The SVAR is identified using the Choleski decomposition of the variance-covariance matrix of the residuals. The ordering of the model follows other papers in the literature, including Christiano, Eichenbaum, and Evans (1996) and Kim (1999). The identifying assumption is that output reacts more slowly than financial variables and is contemporaneously more exogenous. In the ordering, output is followed by inflation expectations, interest rates, and exchange rates. The policy rate is assumed to be contemporaneously more exogenous than market rates, because the latter are assumed to react to the policy rate.

The robustness of the results is tested in various ways. First, using generalized impulses also yields the result that long-term yields in Asia are driven to a greater extent by foreign interest rates. Second, the results are based on the U.S. 10-year yield, which correlates well with the common factor. However, a robustness check using a global interest rate (average of the United States, the European Union, and Japan) does not change the nature of the findings.

A second set of VARs is used to assess the relationship between output and interest rates across the yield curve in Asia, similar to Christiano, Eichenbaum, and Evans (1996) and Lange (2005). In particular, the responses of output to shocks in interest rates of different maturities are examined. The variables in the model include 3-month (proxy for short-term rate), 1-year, and 10-year government bond yields, industrial production (measure of output), inflation expectations, exchange rate changes, and foreign demand. The variables in the VAR are ordered so that output is assumed to be contemporaneously the most exogenous (as above), whereas interest rates are considered more endogenous as they react more rapidly to changes in nominal variables. To identify the VAR, we assume that interest rates are ordered in terms of maturity (Lange, 2005), so that the yields of shorter maturity affect the longer-term yields contemporaneously. The relative importance of shocks to different interest rates for aggregate demand is shown by the forecast error variance decompositions.

To analyze the impact of nonresident investment on long-term yields, a fixed-effects panel model is estimated for eight emerging markets over 2000:Q1–2010:Q4. This analysis follows the specification similar to Warnock and Warnock (2009), which explored the impact of nonresident purchases of U.S. Treasury bonds on their yields.17 The specification estimated is as follows:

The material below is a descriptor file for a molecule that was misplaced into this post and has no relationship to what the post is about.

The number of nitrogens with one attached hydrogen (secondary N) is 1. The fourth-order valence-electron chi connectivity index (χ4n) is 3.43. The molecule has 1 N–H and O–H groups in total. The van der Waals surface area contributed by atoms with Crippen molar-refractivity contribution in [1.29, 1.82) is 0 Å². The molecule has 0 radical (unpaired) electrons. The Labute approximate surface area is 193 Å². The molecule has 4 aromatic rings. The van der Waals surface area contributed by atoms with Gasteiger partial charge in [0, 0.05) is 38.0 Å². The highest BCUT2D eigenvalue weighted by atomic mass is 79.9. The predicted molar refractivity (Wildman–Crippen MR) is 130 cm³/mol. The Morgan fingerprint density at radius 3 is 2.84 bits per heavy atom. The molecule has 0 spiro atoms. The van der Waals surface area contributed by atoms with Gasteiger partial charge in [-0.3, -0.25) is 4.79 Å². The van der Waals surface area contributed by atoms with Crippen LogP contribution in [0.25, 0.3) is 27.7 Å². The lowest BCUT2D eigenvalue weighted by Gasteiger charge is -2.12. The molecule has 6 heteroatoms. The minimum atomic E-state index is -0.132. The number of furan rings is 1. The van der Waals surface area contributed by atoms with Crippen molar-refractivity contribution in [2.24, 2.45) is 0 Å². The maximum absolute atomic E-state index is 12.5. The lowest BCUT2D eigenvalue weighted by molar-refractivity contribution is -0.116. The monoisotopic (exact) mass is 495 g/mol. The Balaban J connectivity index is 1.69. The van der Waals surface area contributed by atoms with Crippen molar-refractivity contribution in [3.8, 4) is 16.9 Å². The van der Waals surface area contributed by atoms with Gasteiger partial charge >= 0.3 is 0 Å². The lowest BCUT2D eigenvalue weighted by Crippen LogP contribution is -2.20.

where for country i, ii,tLT is the long-term government bond yield, itST is the short-term interest rate, πte is the 12-month ahead inflation expectations, xi,te is the expected change in the exchange rate vis-à-vis the U.S. dollar over the next 12 months, fi, t is the fiscal balance, ρt is a measure of the risk premium on the long-term bond, yte is the one-year ahead expected output gap, and Bt is the foreign holdings of bonds in percent of total outstanding.

Appendix 2.2. DSGE Model

Model simulations are based on a fully articulated structural model. Specifically, an open economy New Keynesian dynamic stochastic general equilibrium (DSGE) model with nominal rigidities is augmented with a financial accelerator mechanism after Bernanke, Gertler, and Gilchrist (1999). While the nominal rigidities (which include sticky prices) motivate a role for active monetary policy, features such as imperfect exchange rate pass-through and foreign currency-denominated borrowing are included to better capture the economic challenges confronted by emerging market economies. The model builds on the work of Elekdag and Tchakarov (2007), Gertler, Gilchrist, and Natalucci (2007), Kannan, Rabanal, and Scott (2009), and particularly Ozkan and Unsal (2010).

There are four sectors in the model economy. Households receive utility from consumption, provide labor to production firms, and participate in domestic and international financial markets. The households also own the firms in the economy, and therefore receive profits from these firms. Final goods producers produce a differentiated final consumption good using both capital and labor as inputs. These firms engage in local currency pricing and face price adjustment costs, resulting in sticky local currency final goods prices. Similarly, importers also face price adjustment costs and have some market power. Finally, intermediate producers combine investment with rented capital to produce unfinished capital goods that are then sold to corporations.